What processes should be audited in your ISO9001-2008 quality management system?

What processes should be included in your ISO9001-2008 internal audit program? If you want to get, or maintain, your ISO9001-2008 certification, having an internal audit program is one of the things that the standard says you “shall” do. There’s no way out of it.

So what should be audited? According to the ISO9001-2008 standard, internal audits should determine whether the quality management system conforms to the planned arrangements you’ve made in regards to product realization. Also, internal audits should tell you if your quality system conforms to the ISO9001 standard, conforms to the requirements you’ve spelled out in your quality manual and procedures, and if it’s effective.

Like many things in the ISO9001-2008 standard, you’re largely left to your own devices to figure out what this means for you. Should you audit your purchasing process? Probably. Should you audit your process of hiring and firing personnel? An argument could be made for auditing the Human Resources process in your company, since section 6.2 of the standard deals with issues related to Human Resources. I recommend you keep your audit of HR processes limited strictly to those issues brought up in ISO9001. You want to make sure all your people are properly trained, and that you have good records. You want to make sure you have determined necessary competence for people whose work affects your product quality. However, I see no need to look into people’s personnel records regarding how often they’re late, or what punishments may have been doled out in their careers.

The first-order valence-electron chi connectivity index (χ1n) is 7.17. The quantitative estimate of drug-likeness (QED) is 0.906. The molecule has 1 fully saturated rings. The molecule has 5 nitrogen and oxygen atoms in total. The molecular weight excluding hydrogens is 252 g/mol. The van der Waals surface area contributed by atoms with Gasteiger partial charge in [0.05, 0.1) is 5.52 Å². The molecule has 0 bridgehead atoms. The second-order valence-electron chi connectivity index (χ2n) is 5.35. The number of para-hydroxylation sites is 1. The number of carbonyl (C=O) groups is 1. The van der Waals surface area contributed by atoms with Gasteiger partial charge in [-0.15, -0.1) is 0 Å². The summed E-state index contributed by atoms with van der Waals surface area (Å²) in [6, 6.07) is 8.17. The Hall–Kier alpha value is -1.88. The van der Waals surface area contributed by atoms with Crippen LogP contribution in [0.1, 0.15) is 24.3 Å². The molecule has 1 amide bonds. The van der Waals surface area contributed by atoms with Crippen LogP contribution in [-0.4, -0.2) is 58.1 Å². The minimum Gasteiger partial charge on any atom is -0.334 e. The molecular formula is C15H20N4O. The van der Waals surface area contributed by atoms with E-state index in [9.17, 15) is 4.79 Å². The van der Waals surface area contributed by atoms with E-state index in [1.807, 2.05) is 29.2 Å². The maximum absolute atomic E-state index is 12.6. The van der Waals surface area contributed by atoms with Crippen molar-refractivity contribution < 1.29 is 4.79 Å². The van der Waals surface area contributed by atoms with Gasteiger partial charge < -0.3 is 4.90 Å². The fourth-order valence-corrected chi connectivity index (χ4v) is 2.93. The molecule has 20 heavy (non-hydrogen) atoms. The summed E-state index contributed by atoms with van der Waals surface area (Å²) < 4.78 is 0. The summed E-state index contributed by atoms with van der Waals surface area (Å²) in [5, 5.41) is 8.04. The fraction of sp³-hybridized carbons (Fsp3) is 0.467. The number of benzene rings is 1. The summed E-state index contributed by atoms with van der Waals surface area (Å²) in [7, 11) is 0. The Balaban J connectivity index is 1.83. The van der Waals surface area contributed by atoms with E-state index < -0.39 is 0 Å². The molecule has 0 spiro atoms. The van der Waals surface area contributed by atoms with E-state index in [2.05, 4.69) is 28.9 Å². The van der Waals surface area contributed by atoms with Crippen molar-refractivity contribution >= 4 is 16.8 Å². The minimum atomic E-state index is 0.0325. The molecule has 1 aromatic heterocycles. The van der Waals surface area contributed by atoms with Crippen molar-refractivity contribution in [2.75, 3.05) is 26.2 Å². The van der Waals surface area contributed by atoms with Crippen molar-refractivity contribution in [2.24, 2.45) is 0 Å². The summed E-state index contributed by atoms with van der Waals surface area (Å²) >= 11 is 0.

Should you audit the process of housekeeping? If your product, for example, requires assembly in a clean room, and cleaning is done per a schedule, auditing this process is probably a good idea. However if your business is processing consumer loans, auditing your housekeeping is likely a waste of time.

Don’t let some auditor tell you that you need to do more internal audits just because they said so. Give it some thought. Have you had any problems with that process, that affected product quality or customer satisfaction? If yes, then an audit program may be warranted. However if adding internal audits doesn’t add any value to your company’s operations, you may wish to ignore the “advice” of your auditor.

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